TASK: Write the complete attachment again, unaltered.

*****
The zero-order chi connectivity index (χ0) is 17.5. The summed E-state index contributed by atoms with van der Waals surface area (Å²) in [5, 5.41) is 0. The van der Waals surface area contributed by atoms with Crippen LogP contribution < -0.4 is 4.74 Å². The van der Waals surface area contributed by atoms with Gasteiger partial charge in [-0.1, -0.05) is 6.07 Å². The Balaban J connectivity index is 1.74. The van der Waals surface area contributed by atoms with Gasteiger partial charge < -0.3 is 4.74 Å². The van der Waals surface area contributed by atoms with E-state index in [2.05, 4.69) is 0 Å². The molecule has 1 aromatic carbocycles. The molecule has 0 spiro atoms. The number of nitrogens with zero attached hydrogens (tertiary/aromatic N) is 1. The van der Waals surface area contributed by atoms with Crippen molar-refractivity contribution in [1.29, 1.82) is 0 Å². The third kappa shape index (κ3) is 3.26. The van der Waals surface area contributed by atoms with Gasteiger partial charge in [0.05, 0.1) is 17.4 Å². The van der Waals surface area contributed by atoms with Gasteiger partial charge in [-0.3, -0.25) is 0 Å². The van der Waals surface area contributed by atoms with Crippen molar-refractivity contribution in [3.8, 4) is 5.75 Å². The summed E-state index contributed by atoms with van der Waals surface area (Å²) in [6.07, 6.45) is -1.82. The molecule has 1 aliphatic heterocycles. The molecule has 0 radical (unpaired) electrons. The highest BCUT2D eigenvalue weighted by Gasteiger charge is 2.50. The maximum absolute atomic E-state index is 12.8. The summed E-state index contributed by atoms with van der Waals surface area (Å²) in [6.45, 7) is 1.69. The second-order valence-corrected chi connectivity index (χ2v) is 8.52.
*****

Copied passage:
The zero-order chi connectivity index (χ0) is 17.5. The summed E-state index contributed by atoms with van der Waals surface area (Å²) in [5, 5.41) is 0. The van der Waals surface area contributed by atoms with Crippen LogP contribution < -0.4 is 4.74 Å². The van der Waals surface area contributed by atoms with Gasteiger partial charge in [-0.1, -0.05) is 6.07 Å². The Balaban J connectivity index is 1.74. The van der Waals surface area contributed by atoms with Gasteiger partial charge < -0.3 is 4.74 Å². The van der Waals surface area contributed by atoms with E-state index in [2.05, 4.69) is 0 Å². The molecule has 1 aromatic carbocycles. The molecule has 0 spiro atoms. The number of nitrogens with zero attached hydrogens (tertiary/aromatic N) is 1. The van der Waals surface area contributed by atoms with Crippen molar-refractivity contribution in [1.29, 1.82) is 0 Å². The third kappa shape index (κ3) is 3.26. The van der Waals surface area contributed by atoms with Gasteiger partial charge in [0.05, 0.1) is 17.4 Å². The van der Waals surface area contributed by atoms with Gasteiger partial charge in [-0.3, -0.25) is 0 Å². The van der Waals surface area contributed by atoms with Crippen molar-refractivity contribution in [3.8, 4) is 5.75 Å². The summed E-state index contributed by atoms with van der Waals surface area (Å²) in [6.07, 6.45) is -1.82. The molecule has 1 aliphatic heterocycles. The molecule has 0 radical (unpaired) electrons. The highest BCUT2D eigenvalue weighted by Gasteiger charge is 2.50. The maximum absolute atomic E-state index is 12.8. The summed E-state index contributed by atoms with van der Waals surface area (Å²) in [6.45, 7) is 1.69. The second-order valence-corrected chi connectivity index (χ2v) is 8.52.